Lately I have been working hard to finish my end-of-course proyect. I am finally finishing my engineering degree, and, after all the hard work I have put in through the years of studying and working very very hard, all I had to do was finish that proyect. But I felt I could do no more.
That´s right, just as I was reaching the goal I set myself after high school, I was looking for ways out, watching too much TV, surking the net for hours, and, generally, not doing ANY work.
However, this mini-break from school work wasn´t happy or relaxing. It was right down depressing. I felt like a failure, like I hadn´t learnt anything at all at university, like I had just wasted my time and energy. And then I was asked to look after my nephew and niece while their parents went to a wedding and my whole point of view was suddenly and irreversibly changed.
If you have been around young kids for any amount of time, you know how hard learning is for them, and how much you want to celebrate their every little success. Learning to walk takes years, as does learing how to talk in a way others can understand you. Putting the right shaped piece in the right shaped hole, peeing and pooping where they should, singing a song. All their achievements are a source of happiness and, yes, much clapping.
It got me thinking, that maybe the way I was treating myself was all wrong. I was all work, no play and no celebration of my acomplishments. I hadn´t clapped, I hadn´t cheered, I just plowed on through sheer will power. I needed to treat myself like I treat my nephew and my niece and here is what I did:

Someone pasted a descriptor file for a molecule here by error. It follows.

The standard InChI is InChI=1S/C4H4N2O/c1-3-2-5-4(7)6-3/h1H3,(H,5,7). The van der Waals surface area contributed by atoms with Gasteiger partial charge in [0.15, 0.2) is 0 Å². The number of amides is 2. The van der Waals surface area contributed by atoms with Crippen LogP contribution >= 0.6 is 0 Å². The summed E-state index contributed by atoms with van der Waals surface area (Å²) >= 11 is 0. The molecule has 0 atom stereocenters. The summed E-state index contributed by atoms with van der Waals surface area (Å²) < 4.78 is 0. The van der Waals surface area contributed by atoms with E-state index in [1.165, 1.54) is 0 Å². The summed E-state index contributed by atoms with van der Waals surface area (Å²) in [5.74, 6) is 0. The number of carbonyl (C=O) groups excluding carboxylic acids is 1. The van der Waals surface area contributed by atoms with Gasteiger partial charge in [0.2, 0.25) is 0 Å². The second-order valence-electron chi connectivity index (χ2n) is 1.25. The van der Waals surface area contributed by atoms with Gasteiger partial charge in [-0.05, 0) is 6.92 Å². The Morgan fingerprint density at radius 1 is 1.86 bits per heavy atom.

- Be kind to yourself when you don´t get it right: learning takes time and practice. Failing the fisrt few times you do things is not failure unless you quit.
- Quitting is not an option: if you keep at it, you will be able to accomplish most of the things you have set you mind to.
- Make change in small slow steps: little kids can´t walk too fast but they do get to where they´re going in the end. Just never lose sight of whatever you are trying to achieve.
- Make things fun: children don´t like to do boring things and neither do adults. Doing things out of a sense of responsibility is all fine and good, but if you don´t make the effort to make them fun, you will inevitably quit. An then you will feel like a quitter.
- Cut down television hours: your parents didn´t let you lounge in front of the dumb box for hours for a good reason. Go outside and play, paint, sing or do whatever you feel will make you happy.
- Reward yourself: keep the promises you make yourself and give yourself a break. Give yourself an applause, do a happy dance.
- Tell yourself you are smart: over and over until it sinks in. Because you really are.
P.S. These tips work for getting kids to do things as well!